Hi StCatharine!! Welcome to the forum.
I am assuming that you are referring to a bouquet of roses you have received?
A word of caution: Many roses are patented by the breeder to protect his/her investment of time (often many years) into the development of that particular rose, much the same as with prescription medications or anything else. Patented roses are protected by plant patent laws, and should not be reproduced by any means. However, many are not, and you probably don't even have any idea which rose variety yours are.
Because these are cut flower stems, you may or may not be successful propogating them as it depends on how fresh they are, and many other things. But it is certainly worth a try.
- First of all, trim the end off the cut flower, and let it stand in fresh water for several hours, to allow it to absorb as much moisture as possible. If it is quite dry, it will probably not work for you.
- Next, under water, trim the flower, and extra stem, until you have a piece of stem about four to six inches long, that has a few leaves left at the top(there must be leaves to continue gathering nutrients etc. while rooting), and three or four bud bumps along it. The preferred part of the stem is the softer wood (closer to the flowering end) and about as big around as a pencil.
- Once you have trimmed it, immediately wrap the cuttings in damp paper towel so that the ends do not get dry.
- Now, some rose gardeners simply stick these cuttings into the garden, tamp them down, and keep them watered. But if you are wanting more of a chance of success, slit the thin bark at the bottom of the stem vertically in several places with a very sharp razor or knife, and then use a rooting hormone.
- You can use two different rooting hormones depending on your preference. The first is dipping the damp, slit end of the cutting into a commercial rooting powder. The second is to leave the cuttings (slit ends down) overnight in water that has willow twigs steeping in it. If you use this method, when taking the cuttings out, allow the ends to callous over (dry a little) keeping the hormone inside. This method, although more organic, has not been proven in any scientific studies.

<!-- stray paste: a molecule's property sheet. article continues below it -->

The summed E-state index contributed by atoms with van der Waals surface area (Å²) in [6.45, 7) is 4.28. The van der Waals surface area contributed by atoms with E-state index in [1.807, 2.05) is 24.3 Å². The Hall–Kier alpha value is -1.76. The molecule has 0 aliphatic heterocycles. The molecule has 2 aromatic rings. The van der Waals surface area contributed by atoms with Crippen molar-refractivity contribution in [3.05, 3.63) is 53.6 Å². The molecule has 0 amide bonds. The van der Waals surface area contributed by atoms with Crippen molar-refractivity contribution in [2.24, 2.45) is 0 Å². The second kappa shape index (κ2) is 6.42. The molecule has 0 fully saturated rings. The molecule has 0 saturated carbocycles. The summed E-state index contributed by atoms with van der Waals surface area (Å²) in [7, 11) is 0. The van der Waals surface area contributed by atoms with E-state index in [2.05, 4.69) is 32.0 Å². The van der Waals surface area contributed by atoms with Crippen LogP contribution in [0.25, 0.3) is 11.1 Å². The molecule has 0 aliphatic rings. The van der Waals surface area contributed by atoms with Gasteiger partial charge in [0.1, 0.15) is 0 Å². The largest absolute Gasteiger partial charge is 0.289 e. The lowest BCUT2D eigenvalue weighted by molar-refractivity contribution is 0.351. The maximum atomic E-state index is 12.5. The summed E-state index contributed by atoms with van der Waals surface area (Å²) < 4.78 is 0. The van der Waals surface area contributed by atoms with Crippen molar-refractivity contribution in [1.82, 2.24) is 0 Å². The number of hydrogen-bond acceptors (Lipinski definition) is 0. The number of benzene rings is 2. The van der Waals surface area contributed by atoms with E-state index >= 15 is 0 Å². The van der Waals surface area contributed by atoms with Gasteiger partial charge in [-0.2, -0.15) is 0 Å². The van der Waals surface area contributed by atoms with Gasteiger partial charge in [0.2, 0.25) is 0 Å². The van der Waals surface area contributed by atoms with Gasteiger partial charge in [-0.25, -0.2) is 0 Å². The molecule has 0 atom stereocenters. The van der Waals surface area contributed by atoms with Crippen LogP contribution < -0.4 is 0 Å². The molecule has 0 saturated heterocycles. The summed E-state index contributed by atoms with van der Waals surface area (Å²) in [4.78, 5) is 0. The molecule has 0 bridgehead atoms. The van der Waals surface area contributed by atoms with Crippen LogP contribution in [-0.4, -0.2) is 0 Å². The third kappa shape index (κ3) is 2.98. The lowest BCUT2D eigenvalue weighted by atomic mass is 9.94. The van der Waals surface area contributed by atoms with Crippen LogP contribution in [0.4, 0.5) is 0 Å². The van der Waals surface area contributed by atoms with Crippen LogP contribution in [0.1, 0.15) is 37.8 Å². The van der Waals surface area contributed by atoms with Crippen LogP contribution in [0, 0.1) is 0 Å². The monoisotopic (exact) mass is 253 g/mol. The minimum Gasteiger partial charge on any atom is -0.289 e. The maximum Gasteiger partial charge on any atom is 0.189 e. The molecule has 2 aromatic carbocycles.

- Now put the cuttings into moist (not soggy) soil with at least one of the bud bumps along the stem under the soil. Put a glass container, or plastic bag over your plantings to maintain humidity, but do not allow it to get too damp, or fungus and rot will ensue.
- Place your cuttings in a bright, but not full sun, spot, and keep an eye on it to ensure it does not dry out.
- Your cuttings can take anywhere from six to twelve weeks to root, and as long as there is green on your cutting, there is hope.
- Once there is new foliage starting to grow, and the cutting resists when gently tugged, you can assume it is rooted, and you have your rose!!
I hope this helps,and you enjoy success.
Feel free to stop back with any questions or problems any time, and for sure let us know how it turns out! Good Luck!